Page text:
Comic Review: BUCK ROGERS IN THE 25TH CENTURY - THE WESTERN PUBLISHING YEARS VOL. ONE

PrintE-mail Written by Ed Fortune

Review: Buck Rogers in the 25th Century – The Western Publishing Years Volume One / Author: Paul S. Newman / Artist: Frank Bolle, Al McWilliams, Ray Bailey / Publisher: Hermes Press / Release Date: January 4th 2014

Nostalgia can be a tricky thing. Stuff that we loved back in the day can often wither when compared to our fondest memories. One prime example is the movie and subsequent TV series, Buck Rogers in the 25th Century. The original show never quite lived up to its promise of thrilling space adventure, partially due to budget limitation, and you would hope that the comic book adaptation, free from the burden of having to pay for expensive special effects, would go some way to resolving this.

Sadly, Buck Rogers in the 25th Century: The Western Publishing Years suffers not from a lack of budget, but imagination. This is a collection of reprints from the spin-off comic book produced at the same time as the show, and the art is very much of its time; workmanlike and dull. It has none of the charm of other reprinted works (such as the Marvel Comics take on Star Wars), and the storytelling is simplistic and overwritten. It simply doesn’t stand the test of time, and was never meant to. The nostalgia caused by meeting Twiki, Buck and Wilma Deering again is quickly washed away by plodding dialogue and boring art.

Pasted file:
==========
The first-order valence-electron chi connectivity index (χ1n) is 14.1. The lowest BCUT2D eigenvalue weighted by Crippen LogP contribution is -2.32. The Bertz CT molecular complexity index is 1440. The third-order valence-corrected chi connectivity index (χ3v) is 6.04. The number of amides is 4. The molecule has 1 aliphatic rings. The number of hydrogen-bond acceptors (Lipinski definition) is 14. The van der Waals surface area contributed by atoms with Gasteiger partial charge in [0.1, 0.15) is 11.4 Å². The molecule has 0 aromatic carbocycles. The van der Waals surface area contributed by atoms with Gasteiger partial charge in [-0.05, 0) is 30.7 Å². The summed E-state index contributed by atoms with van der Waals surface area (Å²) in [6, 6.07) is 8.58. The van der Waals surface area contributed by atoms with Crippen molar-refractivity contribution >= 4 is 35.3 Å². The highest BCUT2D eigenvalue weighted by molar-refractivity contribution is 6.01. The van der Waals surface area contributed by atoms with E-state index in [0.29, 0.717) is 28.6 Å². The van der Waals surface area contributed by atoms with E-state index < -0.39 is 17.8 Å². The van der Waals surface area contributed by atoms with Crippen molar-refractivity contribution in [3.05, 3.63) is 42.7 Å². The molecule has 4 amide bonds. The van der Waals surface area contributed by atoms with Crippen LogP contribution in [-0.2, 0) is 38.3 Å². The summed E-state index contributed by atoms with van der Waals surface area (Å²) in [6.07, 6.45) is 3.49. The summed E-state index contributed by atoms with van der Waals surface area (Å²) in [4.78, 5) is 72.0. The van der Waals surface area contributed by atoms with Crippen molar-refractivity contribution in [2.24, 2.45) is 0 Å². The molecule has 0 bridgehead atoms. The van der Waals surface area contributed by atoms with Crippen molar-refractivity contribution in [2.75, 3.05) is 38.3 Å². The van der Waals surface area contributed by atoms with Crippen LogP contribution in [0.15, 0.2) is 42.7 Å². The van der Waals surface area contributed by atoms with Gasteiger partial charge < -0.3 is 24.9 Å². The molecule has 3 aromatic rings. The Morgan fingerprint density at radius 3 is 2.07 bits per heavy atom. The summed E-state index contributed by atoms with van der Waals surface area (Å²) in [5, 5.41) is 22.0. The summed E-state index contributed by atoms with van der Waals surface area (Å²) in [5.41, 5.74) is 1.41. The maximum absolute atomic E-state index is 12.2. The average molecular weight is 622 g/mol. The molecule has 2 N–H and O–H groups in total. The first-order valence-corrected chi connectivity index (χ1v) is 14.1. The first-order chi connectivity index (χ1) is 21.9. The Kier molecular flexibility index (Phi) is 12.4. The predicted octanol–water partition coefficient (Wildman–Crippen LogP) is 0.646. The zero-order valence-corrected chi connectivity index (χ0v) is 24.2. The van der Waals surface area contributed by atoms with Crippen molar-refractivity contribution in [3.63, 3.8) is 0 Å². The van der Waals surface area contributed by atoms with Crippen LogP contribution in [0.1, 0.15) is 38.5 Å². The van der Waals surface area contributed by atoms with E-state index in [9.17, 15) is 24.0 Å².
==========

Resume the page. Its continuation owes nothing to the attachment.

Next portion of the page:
The book collects three stories – an adaptation of the 1979 movie and a follow on story that ends abruptly, because for some reason they decided to add a story from the 1963 run of the Buck Rogers comic strip in at the end. Though it’s fun to see a more traditional take on the source material, it breaks the flow of the book. The strip is included because this is how the original print run of the comic books came out back in the day, but it does seem to be entirely uncalled for; all it serves to do is frustrate the reader further. It would have been better to include this bonus elsewhere, maybe in a future volume. More pointlessly, we get some photographs of memorabilia and a few movie posters. For all their faults, more comic strips would have been better as at least they’re of slight interest to the reader.

Those looking for Buck Rogers-style fun would be better served by checking out the 1932 reprints, or keeping an eye out for Howard Chaykin’s forthcoming new take on the series, as all Buck Rogers in the 25th Century: The Western Publishing Years Volume One will do is make you pine for better adaptations of this classic sci-fi hero.


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